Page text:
By Marty Maisel
Challenging the Navy
Billy Mitchell continued to irritate his superior officers and Navy brass by testifying before Congressional committees that aircraft would make the Navy ineffective with statements such as “A few Army pilots could destroy the most powerful Naval fleet afloat,” “Advancements in aerial warfare would one day render the battleship obsolete,” and “One thousand bombardment airplanes can be built and operated for about the price of one battleship.”
The Navy, feeling pressure from Congress and the public to prove that airplanes could not sink its ships, agreed to have Mitchell participate in the 1921 Army/Navy war games in hope that Mitchell’s claims would be found to be wrong.
Under the Treaty that ended the Great War, confiscated German warships were to be destroyed. President Wilson set the deadline for destruction at July 24, 1921 – a date that was rapidly approaching.
The Navy provided four classes of German ships for the tests:
- submarine U-117 at 1,200 tons
- destroyer G-102 at 1,250 tons
- the light cruiser Frankfurt at 5,180 tons
- the battleship Ostfriesland at 27,000 tons
The tests would be in the waters off the Virginia capes and the Navy would set the rules of the Games. Military and civilian dignitaries observing the bombing test included the Secretary of the Navy, the Secretary of the War Dept., Congressmen, and representatives from Europe and Asia.
Mitchell set up Army operations at Langley Field, Hampton, Virginia and acquired nearly 200 Army aircraft and about 1000 men. The unit was designated the First Provisional Air Brigade. Mitchell’s team constructed a target practice “battleship” and designed and built 1000 lb and 2000 lb bombs, the largest aerial bombs built to date. In addition new bomb-sights were developed and his aircraft were modified with bomb racks. Also, Mitchell discovered from earlier secret Navy tests (conducted by Capt. Chester Nimitz) that near-misses are more effective than direct hits so he instructed his pilots to deliver their bombs alongside the ships to damage their hulls.While Mitchell was totally absorbed in his effort to show that air power could defeat Naval power, his wife, unhappy with his absences, his drinking, feeling neglected and not as dedicated to his cause, filed for divorce. The Navy, Marines and the Army would participate in the games with their aircraft and bombs. The Navy used the Naval Aircraft Factory F-5-L seaplane and the Army employed the de Havilland DH-4 light bomber, the Martin MB-2 bomber, and the Handley-Page O/400 heavy bomber. On June 21 the Navy sank the submarine after dropping twelve 165 lb bombs. Three weeks later the destroyer was sunk by the Army using 100 lb and 300 lb bombs. The cruiser Frankfurt proved to be a more difficult target and did not go down after the Navy and Marines used a number of 100 lb to 300 lb bombs. However, the Army’s MB-2 aircraft, dropping 600 lb bombs, did sink Frankfurt. The real challenge for the First Provisional Air Brigade would be the battleship Ostfriesland. The attack on the battleship began on July 20, 1921. 250 lb bombs delivered by Navy and Marine aircraft and 600 pounders dropped by the Army’s bombers damaged the Ostfriesland, but the ship remained afloat. The next day the Army was given its last chance to prove Mitchell’s claims about the vulnerability of Naval assets to air power. The Army used its Martin MB-2 and Handley-Page O/400 bombers to drop 1000 lb and 2000 lb bombs on the target. At 12:21 PM a bomb hit along the starboard side of the Ostfriesland and the ship went under in twenty minutes. The sinking of the battleship received mixed reviews in the press. The battleship supporters claimed that it was a stationary defenseless target and yet it took a long time for the bombing planes to sink it. The pro-airplane supporters responded “Yes, but we did sink it, didn’t we.”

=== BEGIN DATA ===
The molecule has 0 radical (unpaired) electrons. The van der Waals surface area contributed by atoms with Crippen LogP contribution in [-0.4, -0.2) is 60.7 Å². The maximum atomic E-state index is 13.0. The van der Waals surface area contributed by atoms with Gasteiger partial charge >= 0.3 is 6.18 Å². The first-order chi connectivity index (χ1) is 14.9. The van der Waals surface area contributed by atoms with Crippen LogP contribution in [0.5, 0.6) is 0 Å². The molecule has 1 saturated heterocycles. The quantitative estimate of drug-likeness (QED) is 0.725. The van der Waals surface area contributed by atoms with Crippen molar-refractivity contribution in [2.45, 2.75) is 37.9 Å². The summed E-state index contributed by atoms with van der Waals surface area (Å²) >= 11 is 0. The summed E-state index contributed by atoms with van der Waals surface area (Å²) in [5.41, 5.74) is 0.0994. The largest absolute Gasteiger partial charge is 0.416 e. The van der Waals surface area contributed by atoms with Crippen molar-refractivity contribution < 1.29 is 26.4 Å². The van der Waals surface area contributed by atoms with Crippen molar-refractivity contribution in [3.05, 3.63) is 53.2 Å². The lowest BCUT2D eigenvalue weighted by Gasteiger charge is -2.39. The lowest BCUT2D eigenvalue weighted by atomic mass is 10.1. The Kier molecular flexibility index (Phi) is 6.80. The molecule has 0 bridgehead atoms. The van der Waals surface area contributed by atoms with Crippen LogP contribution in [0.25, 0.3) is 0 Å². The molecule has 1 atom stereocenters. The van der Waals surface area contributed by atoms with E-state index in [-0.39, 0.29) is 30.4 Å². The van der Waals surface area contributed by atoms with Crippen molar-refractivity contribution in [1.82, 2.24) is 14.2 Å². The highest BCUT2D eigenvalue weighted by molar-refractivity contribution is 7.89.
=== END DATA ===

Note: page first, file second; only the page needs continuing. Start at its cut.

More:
It is interesting to note the comments of one of the observers to the sinking of the Ostfriesland reported in the Hartford Courant newspaper:
“……It would be gravely embarrassing to the American people if the ideas of your General Mitchell were more appreciated in Japan than in the United States.”
“……you may be sure, we will study his experiments.”
The observer was G. Katsuda from Japan.
While no direct connection to the sinking of the Ostfriesland was found, in September 1921 the Navy Department established the Bureau of Aeronautics, under its Chief, Rear Admiral W. A. Moffett. Furthermore, in March 1922, the Navy commissioned its first aircraft carrier, the USS
Langley. In July 1922 Congress authorized building two additional aircraft carriers, the Lexington and the Saratoga, by converting unfinished battle cruisers.